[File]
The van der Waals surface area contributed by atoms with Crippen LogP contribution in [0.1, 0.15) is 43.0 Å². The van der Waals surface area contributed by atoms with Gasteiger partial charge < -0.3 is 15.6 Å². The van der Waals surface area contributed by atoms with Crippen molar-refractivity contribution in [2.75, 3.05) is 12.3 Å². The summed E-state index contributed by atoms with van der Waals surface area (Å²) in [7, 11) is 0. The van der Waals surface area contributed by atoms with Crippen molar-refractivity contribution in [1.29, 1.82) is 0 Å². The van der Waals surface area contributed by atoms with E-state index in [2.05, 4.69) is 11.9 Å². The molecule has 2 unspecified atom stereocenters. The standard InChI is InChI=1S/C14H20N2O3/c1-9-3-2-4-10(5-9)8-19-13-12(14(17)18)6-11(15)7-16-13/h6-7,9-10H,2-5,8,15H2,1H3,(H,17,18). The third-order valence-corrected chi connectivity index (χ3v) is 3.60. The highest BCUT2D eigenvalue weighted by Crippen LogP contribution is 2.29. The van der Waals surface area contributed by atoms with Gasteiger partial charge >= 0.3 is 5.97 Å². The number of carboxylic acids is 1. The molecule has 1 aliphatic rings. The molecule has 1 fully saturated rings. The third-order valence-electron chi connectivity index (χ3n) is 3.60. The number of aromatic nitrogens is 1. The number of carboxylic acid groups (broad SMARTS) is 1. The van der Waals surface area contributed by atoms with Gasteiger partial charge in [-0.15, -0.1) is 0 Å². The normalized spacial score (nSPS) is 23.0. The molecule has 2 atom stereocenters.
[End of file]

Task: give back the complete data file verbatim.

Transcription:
The van der Waals surface area contributed by atoms with Crippen LogP contribution in [0.1, 0.15) is 43.0 Å². The van der Waals surface area contributed by atoms with Gasteiger partial charge < -0.3 is 15.6 Å². The van der Waals surface area contributed by atoms with Crippen molar-refractivity contribution in [2.75, 3.05) is 12.3 Å². The summed E-state index contributed by atoms with van der Waals surface area (Å²) in [7, 11) is 0. The van der Waals surface area contributed by atoms with Crippen molar-refractivity contribution in [1.29, 1.82) is 0 Å². The van der Waals surface area contributed by atoms with E-state index in [2.05, 4.69) is 11.9 Å². The molecule has 2 unspecified atom stereocenters. The standard InChI is InChI=1S/C14H20N2O3/c1-9-3-2-4-10(5-9)8-19-13-12(14(17)18)6-11(15)7-16-13/h6-7,9-10H,2-5,8,15H2,1H3,(H,17,18). The third-order valence-corrected chi connectivity index (χ3v) is 3.60. The highest BCUT2D eigenvalue weighted by Crippen LogP contribution is 2.29. The van der Waals surface area contributed by atoms with Gasteiger partial charge >= 0.3 is 5.97 Å². The number of carboxylic acids is 1. The molecule has 1 aliphatic rings. The molecule has 1 fully saturated rings. The third-order valence-electron chi connectivity index (χ3n) is 3.60. The number of aromatic nitrogens is 1. The number of carboxylic acid groups (broad SMARTS) is 1. The van der Waals surface area contributed by atoms with Gasteiger partial charge in [-0.15, -0.1) is 0 Å². The normalized spacial score (nSPS) is 23.0. The molecule has 2 atom stereocenters.